More Michiganders than ever are visiting state parks.
Normally, that would be a good thing. But in the era of COVID-19, there’s a staffing shortage because of a state-mandated freeze on hiring earlier in the year and, now that the freeze has ended, officials are trying to get the parks fully staffed to meet the surge in attendance.
Click on the player above to hear Michigan DNR’s Ron Olson on how state parks are coping with a surge in visitation.
Ron Olson is the Chief of Parks and Recreation for the Michigan Department of Natural Resources. He says that in addition to more day-use visitors, there are also more people staying overnight in Michigan parks. “Our numbers on camping and lodging are up 15 percent, every indication is pointing to the fact that we have a very strong usership, it’s been strong since April,” says Olson.
Volunteers “can’t do normal work. In general our staff will just have to adapt and adjust.” — Ron Olson, Michigan DNR
The state-ordered hiring freeze meant the State Parks department couldn’t staff up for the summer, depriving parks of nearly 1,500 seasonal employees. When that freeze was lifted in May, Olson says they were able to start hiring workers, but many are college students who will leave for school by mid August.
“Right now, we’re about 84 percent of the summer staff were hired,” says Olson, but he expects that number will begin to dwindle in the coming days.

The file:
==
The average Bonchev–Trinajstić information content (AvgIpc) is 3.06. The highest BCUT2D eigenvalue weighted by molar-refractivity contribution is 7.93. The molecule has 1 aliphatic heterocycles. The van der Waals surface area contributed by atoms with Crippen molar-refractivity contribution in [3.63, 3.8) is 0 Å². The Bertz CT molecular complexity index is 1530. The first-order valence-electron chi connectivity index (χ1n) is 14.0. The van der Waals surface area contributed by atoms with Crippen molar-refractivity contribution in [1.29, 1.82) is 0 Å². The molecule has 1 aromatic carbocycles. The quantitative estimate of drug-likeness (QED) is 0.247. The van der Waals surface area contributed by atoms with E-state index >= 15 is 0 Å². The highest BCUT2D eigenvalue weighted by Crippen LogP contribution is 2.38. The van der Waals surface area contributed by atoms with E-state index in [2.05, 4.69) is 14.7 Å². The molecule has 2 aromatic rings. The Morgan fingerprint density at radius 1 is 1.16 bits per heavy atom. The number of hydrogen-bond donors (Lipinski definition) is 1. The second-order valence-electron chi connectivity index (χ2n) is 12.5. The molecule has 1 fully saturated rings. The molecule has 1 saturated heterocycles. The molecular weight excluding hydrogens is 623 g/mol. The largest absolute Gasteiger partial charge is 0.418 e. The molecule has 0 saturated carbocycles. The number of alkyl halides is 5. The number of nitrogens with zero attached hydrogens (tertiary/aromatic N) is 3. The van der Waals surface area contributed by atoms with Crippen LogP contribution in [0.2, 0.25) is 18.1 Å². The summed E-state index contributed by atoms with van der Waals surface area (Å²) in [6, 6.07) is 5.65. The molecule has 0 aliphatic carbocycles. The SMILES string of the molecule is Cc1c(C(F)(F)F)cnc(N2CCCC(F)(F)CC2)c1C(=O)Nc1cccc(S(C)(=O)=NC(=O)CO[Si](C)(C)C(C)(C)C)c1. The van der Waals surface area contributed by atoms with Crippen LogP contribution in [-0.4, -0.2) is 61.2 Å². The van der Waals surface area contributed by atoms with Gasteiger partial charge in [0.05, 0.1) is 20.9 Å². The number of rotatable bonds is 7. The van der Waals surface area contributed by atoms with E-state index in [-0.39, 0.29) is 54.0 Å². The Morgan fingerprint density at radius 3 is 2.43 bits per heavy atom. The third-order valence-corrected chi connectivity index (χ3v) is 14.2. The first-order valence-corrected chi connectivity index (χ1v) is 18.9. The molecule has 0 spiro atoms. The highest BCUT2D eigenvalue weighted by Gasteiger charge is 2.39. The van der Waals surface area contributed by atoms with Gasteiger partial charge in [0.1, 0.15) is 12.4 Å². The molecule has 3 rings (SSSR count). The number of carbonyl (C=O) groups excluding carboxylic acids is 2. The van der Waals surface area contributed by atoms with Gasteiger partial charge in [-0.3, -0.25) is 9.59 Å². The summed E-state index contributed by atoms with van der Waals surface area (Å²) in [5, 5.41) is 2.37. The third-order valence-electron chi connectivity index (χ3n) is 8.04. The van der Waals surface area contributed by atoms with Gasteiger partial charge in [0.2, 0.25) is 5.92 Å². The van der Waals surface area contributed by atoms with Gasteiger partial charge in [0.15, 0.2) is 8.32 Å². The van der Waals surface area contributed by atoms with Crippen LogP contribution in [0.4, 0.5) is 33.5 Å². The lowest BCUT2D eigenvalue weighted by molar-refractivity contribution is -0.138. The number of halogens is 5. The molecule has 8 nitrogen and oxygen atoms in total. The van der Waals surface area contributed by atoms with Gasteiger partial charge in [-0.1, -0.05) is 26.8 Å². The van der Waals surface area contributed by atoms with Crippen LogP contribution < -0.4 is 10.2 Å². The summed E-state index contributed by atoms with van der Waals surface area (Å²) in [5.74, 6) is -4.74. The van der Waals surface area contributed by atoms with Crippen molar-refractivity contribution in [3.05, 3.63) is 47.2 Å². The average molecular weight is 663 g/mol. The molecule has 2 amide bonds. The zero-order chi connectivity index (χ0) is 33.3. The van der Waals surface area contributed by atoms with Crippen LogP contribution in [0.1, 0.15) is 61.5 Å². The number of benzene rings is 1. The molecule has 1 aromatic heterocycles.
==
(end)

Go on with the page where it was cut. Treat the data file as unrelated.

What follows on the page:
Looking ahead to the fall and winter, Olson is trying to remain optimistic.
“We are going to do our best, our staff are very committed,” he says, pointing to contract workers and volunteer groups as potential sources of support.
Still, Olson says this help comes with limitations. The volunteers “can’t do normal work, but they can help us with certain things. In general our staff will just have to adapt and adjust,” he says.
Construction projects are another point of concern at parks throughout the state. Olson explains that several projects at a handful of parks were underway earlier this year and when the pandemic came, everything had to be put on pause.
Belle Isle closings, flood control
Locally, Belle Isle is a park that serves as an example of the added pressures put on public spaces amid the pandemic.
“Belle isle is unique because it gets strong visitation, but we close the park due to the filling of parking spots to keep the roadways and bike lanes and everything safe,” Olson says.
“It’s been quite a combination with the high water, high attendance, all the COVID protocols and restrictions — almost like a perfect storm.”
Park officials have closed the park “very regularly most Saturdays and Sundays” because it gets too crowded and issues of safety and parking availability arise. As far as halted projects, Olson says the roadways on the east end of the park have been flooded, but recently the state finished installing a dam that pumps water out of canal, which has led to water levels dropping in the canal by about a foot.
“It’s been quite a combination with the high water, high attendance, all the COVID protocols and restrictions — almost like a perfect storm that came into effect. But the good news is the public want to go out and enjoy themselves and get outdoors,” says Olson.